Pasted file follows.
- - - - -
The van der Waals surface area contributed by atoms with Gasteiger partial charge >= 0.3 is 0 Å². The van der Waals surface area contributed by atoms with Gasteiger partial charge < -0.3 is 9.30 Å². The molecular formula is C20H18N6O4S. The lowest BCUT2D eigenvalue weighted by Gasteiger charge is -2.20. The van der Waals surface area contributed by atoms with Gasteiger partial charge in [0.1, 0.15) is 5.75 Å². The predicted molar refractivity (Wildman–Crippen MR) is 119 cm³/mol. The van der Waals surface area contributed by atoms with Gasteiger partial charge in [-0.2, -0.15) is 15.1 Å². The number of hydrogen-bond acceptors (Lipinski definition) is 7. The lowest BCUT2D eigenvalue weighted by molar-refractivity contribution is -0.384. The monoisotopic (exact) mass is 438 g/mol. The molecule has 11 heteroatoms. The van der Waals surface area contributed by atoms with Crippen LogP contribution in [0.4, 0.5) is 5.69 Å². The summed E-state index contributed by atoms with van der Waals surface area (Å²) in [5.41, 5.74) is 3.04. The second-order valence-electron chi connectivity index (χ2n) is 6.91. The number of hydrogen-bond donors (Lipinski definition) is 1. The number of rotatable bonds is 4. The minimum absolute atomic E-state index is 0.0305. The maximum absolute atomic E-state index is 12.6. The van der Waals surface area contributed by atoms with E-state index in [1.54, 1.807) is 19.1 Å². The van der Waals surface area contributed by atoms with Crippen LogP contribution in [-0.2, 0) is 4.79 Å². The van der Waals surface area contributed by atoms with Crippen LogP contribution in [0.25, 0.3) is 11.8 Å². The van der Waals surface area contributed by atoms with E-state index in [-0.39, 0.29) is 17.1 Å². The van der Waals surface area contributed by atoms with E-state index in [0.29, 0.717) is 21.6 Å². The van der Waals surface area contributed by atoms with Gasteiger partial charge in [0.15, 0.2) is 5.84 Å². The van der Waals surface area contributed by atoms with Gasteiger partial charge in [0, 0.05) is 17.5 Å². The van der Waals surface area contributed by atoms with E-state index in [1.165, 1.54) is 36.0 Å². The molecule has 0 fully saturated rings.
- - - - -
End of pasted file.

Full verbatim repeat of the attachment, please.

The van der Waals surface area contributed by atoms with Gasteiger partial charge >= 0.3 is 0 Å². The van der Waals surface area contributed by atoms with Gasteiger partial charge < -0.3 is 9.30 Å². The molecular formula is C20H18N6O4S. The lowest BCUT2D eigenvalue weighted by Gasteiger charge is -2.20. The van der Waals surface area contributed by atoms with Gasteiger partial charge in [0.1, 0.15) is 5.75 Å². The predicted molar refractivity (Wildman–Crippen MR) is 119 cm³/mol. The van der Waals surface area contributed by atoms with Gasteiger partial charge in [-0.2, -0.15) is 15.1 Å². The number of hydrogen-bond acceptors (Lipinski definition) is 7. The lowest BCUT2D eigenvalue weighted by molar-refractivity contribution is -0.384. The monoisotopic (exact) mass is 438 g/mol. The molecule has 11 heteroatoms. The van der Waals surface area contributed by atoms with Crippen LogP contribution in [0.4, 0.5) is 5.69 Å². The summed E-state index contributed by atoms with van der Waals surface area (Å²) in [5.41, 5.74) is 3.04. The second-order valence-electron chi connectivity index (χ2n) is 6.91. The number of hydrogen-bond donors (Lipinski definition) is 1. The number of rotatable bonds is 4. The minimum absolute atomic E-state index is 0.0305. The maximum absolute atomic E-state index is 12.6. The van der Waals surface area contributed by atoms with E-state index in [1.54, 1.807) is 19.1 Å². The van der Waals surface area contributed by atoms with Crippen LogP contribution in [-0.2, 0) is 4.79 Å². The van der Waals surface area contributed by atoms with Crippen LogP contribution in [0.25, 0.3) is 11.8 Å². The van der Waals surface area contributed by atoms with E-state index in [-0.39, 0.29) is 17.1 Å². The van der Waals surface area contributed by atoms with E-state index in [0.29, 0.717) is 21.6 Å². The van der Waals surface area contributed by atoms with Gasteiger partial charge in [0.15, 0.2) is 5.84 Å². The van der Waals surface area contributed by atoms with Gasteiger partial charge in [0, 0.05) is 17.5 Å². The van der Waals surface area contributed by atoms with E-state index in [1.165, 1.54) is 36.0 Å². The molecule has 0 fully saturated rings.